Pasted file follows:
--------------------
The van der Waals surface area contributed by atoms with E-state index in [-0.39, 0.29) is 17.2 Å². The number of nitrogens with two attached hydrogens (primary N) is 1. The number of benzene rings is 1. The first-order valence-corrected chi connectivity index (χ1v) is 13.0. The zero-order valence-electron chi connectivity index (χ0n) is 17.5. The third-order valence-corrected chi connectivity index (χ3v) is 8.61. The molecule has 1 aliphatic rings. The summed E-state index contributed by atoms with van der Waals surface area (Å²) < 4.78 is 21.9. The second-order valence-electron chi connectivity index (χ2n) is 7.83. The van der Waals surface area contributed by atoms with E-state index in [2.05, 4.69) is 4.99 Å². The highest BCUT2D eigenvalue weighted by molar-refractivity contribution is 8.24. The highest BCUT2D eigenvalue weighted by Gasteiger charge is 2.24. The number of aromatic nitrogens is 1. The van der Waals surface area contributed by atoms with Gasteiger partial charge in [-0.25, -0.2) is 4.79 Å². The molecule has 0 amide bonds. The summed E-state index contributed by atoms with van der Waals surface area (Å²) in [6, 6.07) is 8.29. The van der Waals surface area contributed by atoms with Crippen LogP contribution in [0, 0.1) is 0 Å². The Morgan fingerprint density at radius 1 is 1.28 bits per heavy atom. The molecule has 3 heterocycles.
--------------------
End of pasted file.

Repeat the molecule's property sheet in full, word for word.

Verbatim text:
The van der Waals surface area contributed by atoms with E-state index in [-0.39, 0.29) is 17.2 Å². The number of nitrogens with two attached hydrogens (primary N) is 1. The number of benzene rings is 1. The first-order valence-corrected chi connectivity index (χ1v) is 13.0. The zero-order valence-electron chi connectivity index (χ0n) is 17.5. The third-order valence-corrected chi connectivity index (χ3v) is 8.61. The molecule has 1 aliphatic rings. The summed E-state index contributed by atoms with van der Waals surface area (Å²) < 4.78 is 21.9. The second-order valence-electron chi connectivity index (χ2n) is 7.83. The van der Waals surface area contributed by atoms with E-state index in [2.05, 4.69) is 4.99 Å². The highest BCUT2D eigenvalue weighted by molar-refractivity contribution is 8.24. The highest BCUT2D eigenvalue weighted by Gasteiger charge is 2.24. The number of aromatic nitrogens is 1. The van der Waals surface area contributed by atoms with Gasteiger partial charge in [-0.25, -0.2) is 4.79 Å². The molecule has 0 amide bonds. The summed E-state index contributed by atoms with van der Waals surface area (Å²) in [6, 6.07) is 8.29. The van der Waals surface area contributed by atoms with Crippen LogP contribution in [0, 0.1) is 0 Å². The Morgan fingerprint density at radius 1 is 1.28 bits per heavy atom. The molecule has 3 heterocycles.